08/20/11 5:20 PM ET
Lopez slipping out of favor with Brewers
By Adam McCalvy / MLB.com
Narveson passes test, likely for Monday
NEW YORK -- Brewers left-hander Chris Narveson passed a big test in the Citi Field bullpen on Saturday afternoon, putting himself in a good position to rejoin the starting rotation for one of Monday's doubleheader games in Pittsburgh.Narveson is on the 15-day disabled list and has already missed two starts with a deep cut on his left thumb, suffered on Aug. 12 while he was using a scissors to fix his baseball glove. Narveson had been throwing with a bandage over the wound until Saturday, when he threw his full assortment of pitches with only some medical glue covering the cut. "It was nice to be able to take the bandage off and not have anything holding you back," Narveson said. "I didn't really think about it today in the bullpen, which is nice. You could just kind of throw your pitches." Said manager Ron Roenicke: "It's not 100 percent, but he looked really good. Right now, we're leaning [toward starting Narveson against the Pirates]." As of Saturday afternoon, the Brewers still faced some decisions ahead of Game 1 of Monday's doubleheader, which will start at 4 p.m. CT at PNC Park. Zack Greinke is likely to start the second game, and the team must decide which pitcher to send to the mound first. Greinke has told Brewers coaches he's OK starting either game, but the decision impacts whether the team summons a backup from Triple-A Nashville, either to replace a position player at the start of the doubleheader or to be at the ready in case a roster move is necessary between games. Roenicke said that right-hander Wily Peralta, Milwaukee's top prospect in MLB.com's latest rankings, was not being considered for that potential callup and that the pitcher officials have in mind is not currently on the 40-man roster. Roenicke could not name him, but it's almost certainly another Triple-A right-hander, Michael Fiers. Brewers officials have been debating the roster implications of their pending moves. They will have to clear a spot on the 25-man roster for Narveson to return from the DL, and, if they make a callup, the Brewers would have to clear an additional 25-man spot, plus a spot on the full 40-man roster. The team's greatest depth is on the infield, where Felipe Lopez has fallen to the bottom of the depth chart. "I couldn't believe there are that many decisions on this one [day]," Roenicke said.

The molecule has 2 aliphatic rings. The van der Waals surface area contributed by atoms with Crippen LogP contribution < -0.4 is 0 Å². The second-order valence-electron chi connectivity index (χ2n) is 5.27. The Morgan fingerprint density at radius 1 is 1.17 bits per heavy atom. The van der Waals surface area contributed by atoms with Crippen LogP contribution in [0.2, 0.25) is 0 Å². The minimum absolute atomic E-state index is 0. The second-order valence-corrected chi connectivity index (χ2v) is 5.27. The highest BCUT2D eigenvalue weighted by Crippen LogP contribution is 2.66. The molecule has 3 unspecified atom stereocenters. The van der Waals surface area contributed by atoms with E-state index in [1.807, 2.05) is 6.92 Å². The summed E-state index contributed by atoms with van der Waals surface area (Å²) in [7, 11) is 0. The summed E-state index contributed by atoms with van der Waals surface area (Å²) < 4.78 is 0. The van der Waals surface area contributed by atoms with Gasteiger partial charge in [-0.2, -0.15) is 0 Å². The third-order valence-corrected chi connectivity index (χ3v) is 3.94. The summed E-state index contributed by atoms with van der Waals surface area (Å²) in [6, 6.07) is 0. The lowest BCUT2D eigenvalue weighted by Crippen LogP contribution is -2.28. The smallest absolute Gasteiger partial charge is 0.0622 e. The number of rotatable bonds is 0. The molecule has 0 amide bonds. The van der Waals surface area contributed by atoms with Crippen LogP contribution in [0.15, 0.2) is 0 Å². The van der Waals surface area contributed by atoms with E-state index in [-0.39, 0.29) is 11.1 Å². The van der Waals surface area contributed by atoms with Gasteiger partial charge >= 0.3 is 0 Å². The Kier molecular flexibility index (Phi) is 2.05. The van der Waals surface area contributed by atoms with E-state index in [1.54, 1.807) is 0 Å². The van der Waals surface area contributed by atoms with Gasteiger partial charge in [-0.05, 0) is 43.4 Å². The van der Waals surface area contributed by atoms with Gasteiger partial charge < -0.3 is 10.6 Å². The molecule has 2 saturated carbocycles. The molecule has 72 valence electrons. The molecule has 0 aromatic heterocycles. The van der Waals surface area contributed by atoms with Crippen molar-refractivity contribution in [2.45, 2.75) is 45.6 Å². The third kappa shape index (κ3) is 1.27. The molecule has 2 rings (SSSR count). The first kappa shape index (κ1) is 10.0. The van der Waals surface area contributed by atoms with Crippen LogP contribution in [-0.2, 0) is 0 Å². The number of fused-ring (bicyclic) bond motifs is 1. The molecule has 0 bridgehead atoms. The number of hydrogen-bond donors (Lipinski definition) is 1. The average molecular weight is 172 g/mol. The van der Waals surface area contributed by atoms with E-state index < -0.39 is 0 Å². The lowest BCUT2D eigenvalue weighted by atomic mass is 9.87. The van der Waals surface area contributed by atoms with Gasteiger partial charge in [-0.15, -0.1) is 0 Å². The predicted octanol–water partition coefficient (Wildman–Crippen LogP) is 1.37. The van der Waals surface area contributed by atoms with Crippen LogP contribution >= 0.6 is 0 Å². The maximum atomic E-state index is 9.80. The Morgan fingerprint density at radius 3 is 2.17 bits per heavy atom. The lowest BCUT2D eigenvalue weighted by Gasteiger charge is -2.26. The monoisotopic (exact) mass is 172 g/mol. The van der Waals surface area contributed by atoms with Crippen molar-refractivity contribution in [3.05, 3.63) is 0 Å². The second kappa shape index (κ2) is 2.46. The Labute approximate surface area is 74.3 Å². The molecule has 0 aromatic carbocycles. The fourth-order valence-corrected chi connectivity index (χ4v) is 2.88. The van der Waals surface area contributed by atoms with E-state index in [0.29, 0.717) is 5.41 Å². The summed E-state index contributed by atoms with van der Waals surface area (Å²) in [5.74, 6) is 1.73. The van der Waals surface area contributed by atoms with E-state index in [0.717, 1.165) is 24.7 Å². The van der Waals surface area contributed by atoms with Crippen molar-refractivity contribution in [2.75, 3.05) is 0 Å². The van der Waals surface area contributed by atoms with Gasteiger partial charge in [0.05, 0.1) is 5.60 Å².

Brewers haven't lost faith in prospect Arnett
NEW YORK -- Brewers officials say they have not given up on Minor League right-hander Eric Arnett, a former first-round Draft pick who continues to struggle as a pro.In his second start back at Class A Wisconsin on Friday, Arnett allowed five runs (four earned) on eight hits in 4 2/3 innings of an 8-2 loss at Peoria. In parts of three seasons since the Brewers plucked Arnett from Indiana University in the first round of the 2009 Draft, he is 7-17 with a 5.91 ERA. He has a 1.55 WHIP in nearly 200 professional innings. "We still have hope for Eric," Brewers amateur scouting director Bruce Seid said last week. "You have to remember that Eric was a late bloomer at Indiana. It took him until his third year to kind of put it together. I think Eric got into our organization, and, as we've talked about many times before, he put a lot of pressure on himself. He got off to a slow start, and it kind of tailspinned for him. "Eric, he's made strides this year. He's found a little bit of his velocity back. He's gotten bigger, he's gotten stronger, his breaking pitch has gotten more firm. "We look at Eric as a young guy still," Seid said. "We look at him as a guy that has a chance to, maybe a couple of years down the road, really find his top-end ceiling. He's made some strides, he's gained some confidence and we still feel that Eric can be of some value to the Brewers down the road."
Brewers manager Ron Roenicke was still a little miffed at the Mets on Saturday for the way they handled Friday's long rain delay. They waited to delay the game until minutes before the scheduled game time, after both starting pitchers had warmed up, for which umpiring crew chief Ed Rapuano apologized to Roenicke, even though home teams control decisions on delays before the first pitch.Shaun Marcum's velocity was down when the game finally began, but he went on to pitch seven strong innings in a 6-1 win. "The first inning or two, I was a little concerned," Roenicke said. "He just looked stiff. Then I watched him and thought, 'Wow, he got into a really nice rhythm.' ... He got past it, but he wasn't happy."